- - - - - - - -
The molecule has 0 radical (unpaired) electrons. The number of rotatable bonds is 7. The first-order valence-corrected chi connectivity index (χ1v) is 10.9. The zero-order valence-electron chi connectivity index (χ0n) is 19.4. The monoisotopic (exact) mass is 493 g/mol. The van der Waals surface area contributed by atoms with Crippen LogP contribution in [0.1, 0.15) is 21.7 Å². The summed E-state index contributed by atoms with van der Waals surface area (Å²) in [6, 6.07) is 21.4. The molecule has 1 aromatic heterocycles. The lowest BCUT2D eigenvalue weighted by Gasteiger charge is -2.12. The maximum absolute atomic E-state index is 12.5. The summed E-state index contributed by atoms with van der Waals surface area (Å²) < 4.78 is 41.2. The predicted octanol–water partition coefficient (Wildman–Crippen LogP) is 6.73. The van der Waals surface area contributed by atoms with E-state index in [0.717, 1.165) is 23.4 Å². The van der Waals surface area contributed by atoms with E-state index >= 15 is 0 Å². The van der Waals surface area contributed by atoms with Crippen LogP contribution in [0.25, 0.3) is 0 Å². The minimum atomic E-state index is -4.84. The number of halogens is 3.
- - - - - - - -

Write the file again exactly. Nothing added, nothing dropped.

The molecule has 0 radical (unpaired) electrons. The number of rotatable bonds is 7. The first-order valence-corrected chi connectivity index (χ1v) is 10.9. The zero-order valence-electron chi connectivity index (χ0n) is 19.4. The monoisotopic (exact) mass is 493 g/mol. The van der Waals surface area contributed by atoms with Crippen LogP contribution in [0.1, 0.15) is 21.7 Å². The summed E-state index contributed by atoms with van der Waals surface area (Å²) in [6, 6.07) is 21.4. The molecule has 1 aromatic heterocycles. The lowest BCUT2D eigenvalue weighted by Gasteiger charge is -2.12. The maximum absolute atomic E-state index is 12.5. The summed E-state index contributed by atoms with van der Waals surface area (Å²) < 4.78 is 41.2. The predicted octanol–water partition coefficient (Wildman–Crippen LogP) is 6.73. The van der Waals surface area contributed by atoms with E-state index in [0.717, 1.165) is 23.4 Å². The van der Waals surface area contributed by atoms with E-state index >= 15 is 0 Å². The van der Waals surface area contributed by atoms with Crippen LogP contribution in [0.25, 0.3) is 0 Å². The minimum atomic E-state index is -4.84. The number of halogens is 3.